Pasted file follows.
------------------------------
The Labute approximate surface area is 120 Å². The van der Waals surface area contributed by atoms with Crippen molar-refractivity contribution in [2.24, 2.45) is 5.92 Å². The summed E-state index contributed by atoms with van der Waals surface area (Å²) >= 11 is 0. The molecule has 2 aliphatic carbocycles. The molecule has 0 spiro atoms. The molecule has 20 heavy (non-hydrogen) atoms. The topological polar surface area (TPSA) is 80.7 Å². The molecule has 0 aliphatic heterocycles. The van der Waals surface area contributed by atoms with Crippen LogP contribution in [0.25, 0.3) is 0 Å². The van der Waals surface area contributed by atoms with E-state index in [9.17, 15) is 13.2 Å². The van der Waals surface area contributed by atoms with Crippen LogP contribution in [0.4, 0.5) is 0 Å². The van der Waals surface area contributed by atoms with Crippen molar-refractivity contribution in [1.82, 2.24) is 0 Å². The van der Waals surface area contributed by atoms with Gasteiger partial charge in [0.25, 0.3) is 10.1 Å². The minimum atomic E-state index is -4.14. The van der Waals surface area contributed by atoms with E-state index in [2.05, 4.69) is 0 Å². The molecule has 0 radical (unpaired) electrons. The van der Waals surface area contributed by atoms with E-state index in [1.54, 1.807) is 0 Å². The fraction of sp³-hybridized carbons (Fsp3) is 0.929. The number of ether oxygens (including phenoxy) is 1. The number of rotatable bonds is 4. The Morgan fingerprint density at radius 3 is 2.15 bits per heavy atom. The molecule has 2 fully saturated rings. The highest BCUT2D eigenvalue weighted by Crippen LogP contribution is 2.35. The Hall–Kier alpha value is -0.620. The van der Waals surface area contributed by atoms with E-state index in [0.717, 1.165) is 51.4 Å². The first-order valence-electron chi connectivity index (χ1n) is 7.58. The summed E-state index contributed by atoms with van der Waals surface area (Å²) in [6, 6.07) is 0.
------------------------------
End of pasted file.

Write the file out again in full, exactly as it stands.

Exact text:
The Labute approximate surface area is 120 Å². The van der Waals surface area contributed by atoms with Crippen molar-refractivity contribution in [2.24, 2.45) is 5.92 Å². The summed E-state index contributed by atoms with van der Waals surface area (Å²) >= 11 is 0. The molecule has 2 aliphatic carbocycles. The molecule has 0 spiro atoms. The molecule has 20 heavy (non-hydrogen) atoms. The topological polar surface area (TPSA) is 80.7 Å². The molecule has 0 aliphatic heterocycles. The van der Waals surface area contributed by atoms with Crippen LogP contribution in [0.25, 0.3) is 0 Å². The van der Waals surface area contributed by atoms with E-state index in [9.17, 15) is 13.2 Å². The van der Waals surface area contributed by atoms with Crippen LogP contribution in [0.4, 0.5) is 0 Å². The van der Waals surface area contributed by atoms with Crippen molar-refractivity contribution in [1.82, 2.24) is 0 Å². The van der Waals surface area contributed by atoms with Gasteiger partial charge in [0.25, 0.3) is 10.1 Å². The minimum atomic E-state index is -4.14. The van der Waals surface area contributed by atoms with E-state index in [2.05, 4.69) is 0 Å². The molecule has 0 radical (unpaired) electrons. The van der Waals surface area contributed by atoms with E-state index in [1.54, 1.807) is 0 Å². The fraction of sp³-hybridized carbons (Fsp3) is 0.929. The number of ether oxygens (including phenoxy) is 1. The number of rotatable bonds is 4. The Morgan fingerprint density at radius 3 is 2.15 bits per heavy atom. The molecule has 2 fully saturated rings. The highest BCUT2D eigenvalue weighted by Crippen LogP contribution is 2.35. The Hall–Kier alpha value is -0.620. The van der Waals surface area contributed by atoms with E-state index in [0.717, 1.165) is 51.4 Å². The first-order valence-electron chi connectivity index (χ1n) is 7.58. The summed E-state index contributed by atoms with van der Waals surface area (Å²) in [6, 6.07) is 0.